SPRINGFIELD — State Sen. Eric Lesser attended the Massachusetts Assoc. of Alcoholism and Drug Abuse Counselors (MAADAC) annual meeting, where he provided a legislative update and answered questions on the status of drug-abuse and treatment issues in Western Mass. and across the Commonwealth. Some of the key issues of concern were opioid addiction in gateway cities and communities of color, Narcan access, affordability, workforce training, recovery coaching, and expanding parity and insurance coverage for mental health and other social-work services.
“Thank you for the dedication that you have shown to your patients, clients, communities, and to the world around you as we all have navigated this very difficult time,” Lesser said. “All of us need to collectively work to get this [information] out to the broader world so that we can refocus attention on the state level, get help to people, and get providers the support they need to do life-saving work in their communities.”
As the opioid crisis raged, Lesser worked with colleagues and community partners to reorient the response in Massachusetts toward treatment and prevention and away from a law-enforcement-focused approach. In 2015, there was only one drug court serving the entire four-county region of Western Mass., located in Greenfield, 38 miles from Springfield. Lesser worked with community organizations, the Trial Court, and local partners to set up a new drug court in Springfield to expand access to those with substance-abuse challenges in the criminal-justice system.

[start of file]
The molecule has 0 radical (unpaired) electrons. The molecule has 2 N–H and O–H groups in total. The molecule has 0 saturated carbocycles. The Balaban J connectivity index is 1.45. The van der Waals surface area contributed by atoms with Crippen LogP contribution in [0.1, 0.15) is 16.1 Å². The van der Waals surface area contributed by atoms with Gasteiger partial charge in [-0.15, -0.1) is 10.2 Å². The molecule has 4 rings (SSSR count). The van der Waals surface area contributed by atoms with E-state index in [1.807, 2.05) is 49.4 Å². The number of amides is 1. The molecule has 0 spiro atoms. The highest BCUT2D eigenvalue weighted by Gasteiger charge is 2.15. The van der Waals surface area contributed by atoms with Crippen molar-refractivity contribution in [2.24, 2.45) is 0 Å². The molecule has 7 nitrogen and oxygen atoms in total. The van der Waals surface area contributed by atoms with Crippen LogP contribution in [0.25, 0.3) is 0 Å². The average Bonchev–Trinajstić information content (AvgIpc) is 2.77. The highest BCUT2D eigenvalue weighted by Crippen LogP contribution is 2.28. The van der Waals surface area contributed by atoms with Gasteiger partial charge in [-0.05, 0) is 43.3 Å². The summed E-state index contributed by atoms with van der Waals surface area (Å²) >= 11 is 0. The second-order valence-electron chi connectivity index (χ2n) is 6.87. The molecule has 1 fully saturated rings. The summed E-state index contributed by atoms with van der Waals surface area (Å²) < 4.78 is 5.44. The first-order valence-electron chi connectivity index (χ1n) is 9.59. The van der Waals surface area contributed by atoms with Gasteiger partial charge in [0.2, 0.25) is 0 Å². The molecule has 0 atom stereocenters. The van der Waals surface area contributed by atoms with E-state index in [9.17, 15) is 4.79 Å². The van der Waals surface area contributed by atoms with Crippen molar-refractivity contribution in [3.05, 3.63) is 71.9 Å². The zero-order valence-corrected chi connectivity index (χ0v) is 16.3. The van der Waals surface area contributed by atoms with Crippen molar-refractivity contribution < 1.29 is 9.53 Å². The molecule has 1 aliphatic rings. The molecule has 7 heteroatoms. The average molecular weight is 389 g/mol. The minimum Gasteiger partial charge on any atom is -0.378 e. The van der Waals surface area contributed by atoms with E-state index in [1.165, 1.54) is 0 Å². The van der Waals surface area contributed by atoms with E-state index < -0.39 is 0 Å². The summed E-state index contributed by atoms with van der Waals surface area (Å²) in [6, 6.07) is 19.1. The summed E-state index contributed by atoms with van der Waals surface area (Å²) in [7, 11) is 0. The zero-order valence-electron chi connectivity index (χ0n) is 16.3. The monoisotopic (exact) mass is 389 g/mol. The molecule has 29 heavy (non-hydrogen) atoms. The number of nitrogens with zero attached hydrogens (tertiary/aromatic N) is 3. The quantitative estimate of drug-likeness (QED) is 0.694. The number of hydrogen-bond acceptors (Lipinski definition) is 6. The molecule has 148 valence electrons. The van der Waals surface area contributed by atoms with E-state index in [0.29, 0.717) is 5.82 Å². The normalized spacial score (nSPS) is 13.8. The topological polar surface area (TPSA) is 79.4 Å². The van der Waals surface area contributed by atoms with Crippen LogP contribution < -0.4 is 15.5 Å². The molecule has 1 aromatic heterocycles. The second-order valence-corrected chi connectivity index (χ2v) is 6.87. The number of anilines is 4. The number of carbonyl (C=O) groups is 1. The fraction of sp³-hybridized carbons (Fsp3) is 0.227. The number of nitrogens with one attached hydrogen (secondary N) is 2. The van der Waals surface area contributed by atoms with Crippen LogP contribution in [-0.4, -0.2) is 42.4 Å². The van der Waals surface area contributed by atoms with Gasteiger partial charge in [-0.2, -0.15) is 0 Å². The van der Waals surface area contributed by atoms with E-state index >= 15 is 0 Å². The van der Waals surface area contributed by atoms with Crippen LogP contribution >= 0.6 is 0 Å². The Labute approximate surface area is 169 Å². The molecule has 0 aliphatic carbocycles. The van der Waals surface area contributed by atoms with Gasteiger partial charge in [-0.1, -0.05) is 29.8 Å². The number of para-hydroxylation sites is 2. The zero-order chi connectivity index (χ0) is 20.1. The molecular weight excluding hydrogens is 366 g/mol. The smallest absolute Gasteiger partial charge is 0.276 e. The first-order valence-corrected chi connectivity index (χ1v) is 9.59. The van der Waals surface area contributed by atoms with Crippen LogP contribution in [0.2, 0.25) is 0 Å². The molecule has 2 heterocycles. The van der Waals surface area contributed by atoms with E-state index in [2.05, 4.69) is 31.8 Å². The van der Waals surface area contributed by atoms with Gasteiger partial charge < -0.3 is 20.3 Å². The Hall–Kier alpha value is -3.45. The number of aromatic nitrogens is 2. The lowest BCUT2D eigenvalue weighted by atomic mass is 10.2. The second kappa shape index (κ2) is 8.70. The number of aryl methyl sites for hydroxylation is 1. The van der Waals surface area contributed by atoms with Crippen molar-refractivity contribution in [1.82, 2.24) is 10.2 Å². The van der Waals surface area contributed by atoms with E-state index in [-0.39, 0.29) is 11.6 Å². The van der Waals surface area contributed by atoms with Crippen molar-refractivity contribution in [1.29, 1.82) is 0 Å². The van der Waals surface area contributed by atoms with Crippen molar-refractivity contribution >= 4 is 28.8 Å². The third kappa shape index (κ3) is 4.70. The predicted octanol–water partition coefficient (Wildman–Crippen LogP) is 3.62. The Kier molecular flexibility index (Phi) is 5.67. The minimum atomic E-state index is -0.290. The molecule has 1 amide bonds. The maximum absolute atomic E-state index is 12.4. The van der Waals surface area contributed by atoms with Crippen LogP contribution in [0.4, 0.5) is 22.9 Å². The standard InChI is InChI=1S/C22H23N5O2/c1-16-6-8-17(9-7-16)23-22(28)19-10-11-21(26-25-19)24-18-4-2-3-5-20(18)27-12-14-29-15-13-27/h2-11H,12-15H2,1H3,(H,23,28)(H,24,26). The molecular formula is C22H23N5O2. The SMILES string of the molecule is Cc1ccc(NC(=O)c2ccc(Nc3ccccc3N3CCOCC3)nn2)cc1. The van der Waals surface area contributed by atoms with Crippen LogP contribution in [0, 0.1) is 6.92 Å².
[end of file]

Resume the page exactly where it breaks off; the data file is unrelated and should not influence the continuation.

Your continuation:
“We had serious challenges with access to Narcan in our state back in 2014 and 2015,” Lesser said. “We set up a new bulk-purchasing program for Narcan that brought the price down by about two-thirds. We got it into the hands of thousands of school nurses, recovery coaches, first responders, camp counselors. This was a life-or-death issue and was one of the big reasons why the death rates have gone down for opioids in particular in recent years.”
“The Massachusetts Association of Alcohol and Drug Counselors represents all the professionals who treat individuals with substance-use disorder,” said Joe Kelleher, MAADAC president. “This is an especially critical time for the profession, as the COVID pandemic has exacerbated the already-surging epidemic of alcohol and drug addiction. Massachusetts is fortunate to have one of the most extensive publicly funded treatment systems in the country.”
Added Lesser, “we have got to get tough on insurance companies and on MassHealth in making sure that provider’s services and broader services are reimbursed, and that they’re reimbursed at a rate that actually pays the bills and allows providers to do their work.”